QUETTA, Pakistan — A bomb hidden in a water tank ripped through a vegetable market in a mostly Shiite neighborhood in Quetta on Saturday, killing at least 81 people and wounding more than 150, officials said.
Police said an initial death toll of 65 rose overnight as many of those severely wounded died.
The blast, which police said targeted the country’s minority Shiite Muslim sect, left many victims buried under rubble, but authorities did not know how many.
It was the deadliest incident since bombings targeting Shiites in the same city killed 86 people in January, leading to days of protests that eventually toppled the local government.
- Seattle’s vanishing black community
- Bellevue School District seeks to fire football coach Goncharoff over scandal
- Designed in Seattle, this $1 cup could save millions of babies
- Infections are the culprit in Alzheimer’s disease, Harvard study suggests
- 1,000 fraternity, sorority members trash Lake Shasta campsite
Most Read Stories
Shiites have been increasingly attacked by militants who view them as heretics and non-Muslims in this Sunni Muslim dominated country.
Many of the Shiites in Quetta, including those in the neighborhood attacked Saturday, are Hazaras, an ethnic group that migrated to Pakistan from Afghanistan more than a century ago.
Quetta police chief Zubair Mahmood said the bomb was hidden in a water tank and towed into the market by a tractor. He said the blast destroyed shops and caused a two-story building to collapse.
“We fear some victims may be found buried there,” he said.
Mahmood said police did not know who was behind the bombing, but a local television station reported that Lashkar-e-Jhangvi, a Sunni extremist group that has targeted Shiites in the past, had called to claim responsibility.
Senior police officer Wazir Khan Nasir said the bomb was detonated by remote control.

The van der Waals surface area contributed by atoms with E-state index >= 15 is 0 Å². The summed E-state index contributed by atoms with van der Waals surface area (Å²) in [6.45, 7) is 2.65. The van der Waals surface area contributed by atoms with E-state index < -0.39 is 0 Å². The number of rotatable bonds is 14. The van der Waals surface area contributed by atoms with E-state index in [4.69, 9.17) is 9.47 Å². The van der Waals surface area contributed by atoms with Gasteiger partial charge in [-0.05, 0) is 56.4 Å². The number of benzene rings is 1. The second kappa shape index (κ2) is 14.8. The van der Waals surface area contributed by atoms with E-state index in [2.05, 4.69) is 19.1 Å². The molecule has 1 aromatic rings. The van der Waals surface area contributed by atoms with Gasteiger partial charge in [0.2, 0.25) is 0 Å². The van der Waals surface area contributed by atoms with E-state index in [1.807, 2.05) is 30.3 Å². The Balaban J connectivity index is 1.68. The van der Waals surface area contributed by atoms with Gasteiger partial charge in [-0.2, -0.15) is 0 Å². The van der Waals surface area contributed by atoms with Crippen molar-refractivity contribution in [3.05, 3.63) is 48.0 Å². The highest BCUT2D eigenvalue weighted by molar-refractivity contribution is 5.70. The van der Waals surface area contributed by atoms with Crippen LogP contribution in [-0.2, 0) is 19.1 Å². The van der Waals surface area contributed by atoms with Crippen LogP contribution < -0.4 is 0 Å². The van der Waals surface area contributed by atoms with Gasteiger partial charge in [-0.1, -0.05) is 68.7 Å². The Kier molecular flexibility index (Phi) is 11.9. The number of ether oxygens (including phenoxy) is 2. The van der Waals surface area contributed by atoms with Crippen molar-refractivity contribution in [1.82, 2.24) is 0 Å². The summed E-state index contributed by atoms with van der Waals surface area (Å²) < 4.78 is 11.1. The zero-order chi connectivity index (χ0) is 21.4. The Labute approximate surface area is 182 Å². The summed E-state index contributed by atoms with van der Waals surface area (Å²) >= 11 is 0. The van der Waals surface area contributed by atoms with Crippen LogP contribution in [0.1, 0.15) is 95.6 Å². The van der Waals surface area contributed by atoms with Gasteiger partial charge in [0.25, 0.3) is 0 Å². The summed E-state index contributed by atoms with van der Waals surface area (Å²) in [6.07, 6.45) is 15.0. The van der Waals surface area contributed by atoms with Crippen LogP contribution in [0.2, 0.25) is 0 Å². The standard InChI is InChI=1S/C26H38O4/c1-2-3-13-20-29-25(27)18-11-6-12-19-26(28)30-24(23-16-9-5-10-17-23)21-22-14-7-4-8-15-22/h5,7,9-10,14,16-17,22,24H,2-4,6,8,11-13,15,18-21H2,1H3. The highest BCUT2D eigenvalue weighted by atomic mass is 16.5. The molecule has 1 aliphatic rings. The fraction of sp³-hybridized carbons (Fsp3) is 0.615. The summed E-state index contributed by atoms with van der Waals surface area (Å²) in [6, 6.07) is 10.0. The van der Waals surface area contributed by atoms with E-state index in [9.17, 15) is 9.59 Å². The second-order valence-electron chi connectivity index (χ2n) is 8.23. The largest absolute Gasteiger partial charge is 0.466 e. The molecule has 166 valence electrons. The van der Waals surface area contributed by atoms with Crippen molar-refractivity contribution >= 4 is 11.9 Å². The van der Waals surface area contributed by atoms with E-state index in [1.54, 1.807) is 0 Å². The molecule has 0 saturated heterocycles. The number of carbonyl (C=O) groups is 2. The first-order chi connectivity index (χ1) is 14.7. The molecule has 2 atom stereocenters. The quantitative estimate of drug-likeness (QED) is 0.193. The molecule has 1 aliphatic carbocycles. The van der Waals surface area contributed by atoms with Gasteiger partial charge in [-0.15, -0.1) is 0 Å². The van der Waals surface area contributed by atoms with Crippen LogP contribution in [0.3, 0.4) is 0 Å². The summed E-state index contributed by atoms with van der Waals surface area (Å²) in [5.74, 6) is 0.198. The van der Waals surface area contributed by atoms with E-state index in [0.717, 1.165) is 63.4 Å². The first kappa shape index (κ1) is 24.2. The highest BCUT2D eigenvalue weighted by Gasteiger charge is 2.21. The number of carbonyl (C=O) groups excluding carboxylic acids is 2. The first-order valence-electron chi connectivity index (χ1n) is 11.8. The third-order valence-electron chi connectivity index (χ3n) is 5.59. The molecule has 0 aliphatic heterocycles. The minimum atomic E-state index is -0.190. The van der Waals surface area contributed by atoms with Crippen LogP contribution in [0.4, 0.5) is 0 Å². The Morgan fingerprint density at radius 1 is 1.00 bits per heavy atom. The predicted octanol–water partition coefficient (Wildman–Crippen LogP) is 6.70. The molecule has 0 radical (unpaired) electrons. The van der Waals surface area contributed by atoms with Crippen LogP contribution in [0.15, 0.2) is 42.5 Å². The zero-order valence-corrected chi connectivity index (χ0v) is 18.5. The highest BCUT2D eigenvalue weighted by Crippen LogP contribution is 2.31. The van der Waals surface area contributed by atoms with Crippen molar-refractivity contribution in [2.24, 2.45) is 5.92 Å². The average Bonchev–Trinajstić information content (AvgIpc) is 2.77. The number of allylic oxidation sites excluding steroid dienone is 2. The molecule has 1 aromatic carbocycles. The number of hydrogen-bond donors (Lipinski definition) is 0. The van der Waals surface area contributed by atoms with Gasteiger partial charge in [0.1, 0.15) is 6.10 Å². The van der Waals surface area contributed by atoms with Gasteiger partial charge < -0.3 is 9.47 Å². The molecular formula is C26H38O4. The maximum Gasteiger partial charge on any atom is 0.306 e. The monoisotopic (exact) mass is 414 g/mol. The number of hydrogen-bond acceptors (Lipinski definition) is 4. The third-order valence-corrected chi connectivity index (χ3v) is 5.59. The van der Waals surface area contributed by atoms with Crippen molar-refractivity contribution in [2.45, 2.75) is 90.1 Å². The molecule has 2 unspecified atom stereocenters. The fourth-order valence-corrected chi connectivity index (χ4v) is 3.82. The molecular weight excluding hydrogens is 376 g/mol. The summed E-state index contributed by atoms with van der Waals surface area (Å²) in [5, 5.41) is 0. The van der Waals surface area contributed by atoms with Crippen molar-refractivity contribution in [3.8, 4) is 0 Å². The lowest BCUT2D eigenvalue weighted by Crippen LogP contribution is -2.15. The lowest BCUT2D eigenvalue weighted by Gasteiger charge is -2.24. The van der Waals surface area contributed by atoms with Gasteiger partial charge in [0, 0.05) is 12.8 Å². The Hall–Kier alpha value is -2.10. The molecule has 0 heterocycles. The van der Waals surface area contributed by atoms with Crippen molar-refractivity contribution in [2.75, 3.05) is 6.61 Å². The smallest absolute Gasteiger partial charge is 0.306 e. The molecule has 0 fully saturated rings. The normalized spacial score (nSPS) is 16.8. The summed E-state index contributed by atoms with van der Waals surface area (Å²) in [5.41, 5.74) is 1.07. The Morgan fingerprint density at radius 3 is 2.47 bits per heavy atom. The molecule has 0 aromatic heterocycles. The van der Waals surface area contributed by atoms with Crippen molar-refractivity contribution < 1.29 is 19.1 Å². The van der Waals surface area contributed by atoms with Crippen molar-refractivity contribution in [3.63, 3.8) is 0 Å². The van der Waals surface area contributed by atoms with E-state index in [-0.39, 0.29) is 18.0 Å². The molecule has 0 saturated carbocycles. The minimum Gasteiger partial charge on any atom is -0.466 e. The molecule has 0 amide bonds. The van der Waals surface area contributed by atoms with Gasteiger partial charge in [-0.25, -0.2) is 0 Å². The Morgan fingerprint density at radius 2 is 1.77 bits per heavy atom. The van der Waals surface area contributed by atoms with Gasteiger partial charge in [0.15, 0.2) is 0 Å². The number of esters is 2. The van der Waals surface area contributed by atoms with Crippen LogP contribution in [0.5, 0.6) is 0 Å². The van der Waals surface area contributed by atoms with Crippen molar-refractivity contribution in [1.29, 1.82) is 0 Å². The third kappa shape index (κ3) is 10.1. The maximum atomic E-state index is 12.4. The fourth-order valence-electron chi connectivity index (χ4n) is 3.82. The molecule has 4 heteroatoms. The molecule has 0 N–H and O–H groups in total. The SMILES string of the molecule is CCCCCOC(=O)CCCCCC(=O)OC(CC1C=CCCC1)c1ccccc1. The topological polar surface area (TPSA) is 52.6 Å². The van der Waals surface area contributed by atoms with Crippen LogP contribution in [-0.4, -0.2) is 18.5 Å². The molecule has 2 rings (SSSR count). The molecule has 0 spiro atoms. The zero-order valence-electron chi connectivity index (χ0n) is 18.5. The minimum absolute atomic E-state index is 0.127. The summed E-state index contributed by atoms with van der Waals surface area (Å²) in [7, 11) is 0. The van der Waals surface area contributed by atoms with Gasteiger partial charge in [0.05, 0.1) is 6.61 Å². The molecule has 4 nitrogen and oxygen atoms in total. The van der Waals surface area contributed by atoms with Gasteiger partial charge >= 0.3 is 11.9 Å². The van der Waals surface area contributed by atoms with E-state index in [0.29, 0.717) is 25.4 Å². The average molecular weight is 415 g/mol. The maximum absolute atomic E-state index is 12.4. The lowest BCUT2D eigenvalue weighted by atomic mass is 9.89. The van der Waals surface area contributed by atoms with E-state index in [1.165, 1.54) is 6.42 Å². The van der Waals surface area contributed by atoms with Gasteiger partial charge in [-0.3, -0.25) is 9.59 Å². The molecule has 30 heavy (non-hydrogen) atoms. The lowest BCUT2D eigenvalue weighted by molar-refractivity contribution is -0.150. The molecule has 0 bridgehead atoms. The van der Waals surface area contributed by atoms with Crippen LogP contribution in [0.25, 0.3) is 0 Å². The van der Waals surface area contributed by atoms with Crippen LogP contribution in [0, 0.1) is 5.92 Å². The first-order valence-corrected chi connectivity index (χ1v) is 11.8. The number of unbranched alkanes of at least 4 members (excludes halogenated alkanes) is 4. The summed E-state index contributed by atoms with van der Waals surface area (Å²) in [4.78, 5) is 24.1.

Another officer, Samiullah Khan, said the bomb was detonated while dozens of women and children were buying produce for their evening meal.
Residents took victims to three different hospitals, with many being taken in private vehicles because there weren’t enough ambulances.
Television footage of the scene showed the streets littered with rubble from destroyed buildings, mixed with fruits and vegetables and shattered street carts.
Near one hospital where the dead and wounded were taken, a man stood weeping as people were being taken in on stretchers.
“Look at our misery! We are helpless,” he said.
Members of the minority Shiite sect took to the city’s streets in protest, blocking roads with burning tires and throwing stones at passing vehicles.
Many also started firing into the air in an attempt to keep people away from the area in case there was a secondary explosion. Sometimes insurgents stagger the explosions as a way to target people who rush to the scene to help, thus increasing the death toll.
Police cordoned off the area. Most of the Shiites blamed Lashkar-e-Jhangvi.
“This evil force is operating with the patronage of certain elements in the province,” said Qayum Changezi, chairman of a local Hazara organization.
Pakistan’s intelligence agencies helped nurture Sunni militant groups such as Lashkar-e-Jhangvi in the 1980s and 1990s to counter a perceived threat from neighboring Iran, which is mostly Shiite. Pakistan banned Lashkar-e-Jhangvi in 2001, but the group continues to operate.
Last year was particularly deadly for Shiites in Pakistan. According to Human Rights Watch, more than 400 were killed in targeted attacks across the country. The human-rights group said over 125 were killed in Baluchistan province.
Rights groups have accused the government of not doing enough to protect Shiites.